But Mr. Comey argues he would have been doing the public a disservice by not disclosing what he saw in Mr. Trump's White House.
"I'd actually rather not be doing this. This is not something I'm doing for the money, not something I'm doing for the attention. It's going to be a major pain for me," he said. "But I have a vantage point, given where I've worked and what I've seen, that I can offer a view that I think can be useful to people. And I think if I didn't, that would be the coward's way out."
And including details on the presidential coiffure and hand size?
"What I'm trying to do is be a good author, I've never been an author before, and bring people into the scene and bring them into the room with me. ... I'm trying to tell the reader, 'This is what my experience was,' " he said.
Elsewhere in Mr. Comey's book, he describes fighting with George W. Bush's White House over the use of warrantless surveillance and the torture of prisoners. But he draws a distinction between those events and the behaviour of Mr. Trump.
"Leaders like President Bush and President Obama have, when they're making hard decisions, external reference points. They think about a religious tradition or philosophy or history or the law," he said. "My experience with Donald Trump is that the only reference point is internal: 'What will give me the affirmation I crave?' ... That is disturbing in a leader."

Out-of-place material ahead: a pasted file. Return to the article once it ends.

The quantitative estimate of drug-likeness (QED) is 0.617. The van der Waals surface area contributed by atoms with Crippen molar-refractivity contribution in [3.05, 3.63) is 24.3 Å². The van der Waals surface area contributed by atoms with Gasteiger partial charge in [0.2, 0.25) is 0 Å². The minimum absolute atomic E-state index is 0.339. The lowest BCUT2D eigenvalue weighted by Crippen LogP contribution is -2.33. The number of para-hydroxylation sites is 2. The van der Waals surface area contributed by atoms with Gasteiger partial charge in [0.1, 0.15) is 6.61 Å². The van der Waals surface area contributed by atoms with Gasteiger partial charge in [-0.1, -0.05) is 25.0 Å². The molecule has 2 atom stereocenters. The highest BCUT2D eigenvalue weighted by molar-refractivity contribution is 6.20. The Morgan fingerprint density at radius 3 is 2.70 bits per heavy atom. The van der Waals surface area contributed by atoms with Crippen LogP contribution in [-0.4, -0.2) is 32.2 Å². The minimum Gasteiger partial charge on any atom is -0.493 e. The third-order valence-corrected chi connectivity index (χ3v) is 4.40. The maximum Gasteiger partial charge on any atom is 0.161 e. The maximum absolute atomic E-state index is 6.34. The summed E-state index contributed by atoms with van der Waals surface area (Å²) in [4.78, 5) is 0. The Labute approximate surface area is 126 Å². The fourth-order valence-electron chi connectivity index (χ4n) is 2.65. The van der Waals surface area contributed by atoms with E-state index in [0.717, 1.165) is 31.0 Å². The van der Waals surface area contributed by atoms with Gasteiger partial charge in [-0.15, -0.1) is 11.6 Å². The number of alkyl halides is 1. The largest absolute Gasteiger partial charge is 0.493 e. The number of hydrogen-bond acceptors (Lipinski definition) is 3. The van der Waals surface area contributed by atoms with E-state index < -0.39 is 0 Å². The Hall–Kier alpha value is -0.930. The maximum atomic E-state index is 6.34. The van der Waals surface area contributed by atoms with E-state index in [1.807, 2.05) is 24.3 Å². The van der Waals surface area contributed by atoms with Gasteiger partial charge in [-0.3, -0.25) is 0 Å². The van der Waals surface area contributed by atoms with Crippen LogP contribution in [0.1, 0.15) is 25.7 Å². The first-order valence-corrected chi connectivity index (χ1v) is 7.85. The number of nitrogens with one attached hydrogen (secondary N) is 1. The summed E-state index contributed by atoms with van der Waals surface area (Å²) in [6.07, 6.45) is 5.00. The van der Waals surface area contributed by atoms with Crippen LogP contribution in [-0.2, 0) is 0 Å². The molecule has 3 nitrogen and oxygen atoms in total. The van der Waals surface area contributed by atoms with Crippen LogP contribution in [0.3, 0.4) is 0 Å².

Polling shows Mr. Trump has held a solid core of support, despite the chaos of his first 15 months in office. It would seem to suggest that what Mr. Comey fears - Americans accepting Mr. Trump's behaviour - has come to pass. But he argues that the uptick in protests and political organizing in the Trump era belies this.
"People are realizing 'You know what? This is not acceptable. This is not normal. It's not okay,' " he said. "We in America - and it's true in Canada as well - we have great battles about policy issues ... but there are things above that, that are more important."
Speaking of Canada: Mr. Comey chose a quotation from Calgary singer-songwriter Jann Arden to open the first chapter of the book, in which he describes a formative experience - being held at gunpoint during a home invasion at the age of 16 - that helped prompt his career as a prosecutor.
The quote - "To not think of dying, is to not think of living" - is widely attributed to Ms. Arden online and appears to come from an interview. But it's somewhat unclear how Mr. Comey found it.
"I was looking through, trying to find something that captured what that chapter's about, and hers just nailed it," he says. "I don't know her songs that well, but I know who she is and the kind of things she sings about. ... All my daughters are musical and so I think they introduced her into my life."
HILARY SWIFT/THE GLOBE AND MAIL
Ex-FBI director James Comey, in New York on Tuesday, says he would be doing the public a disservice by not disclosing what he saw in Donald Trump's White House.
HILARY SWIFT/THE GLOBE AND MAIL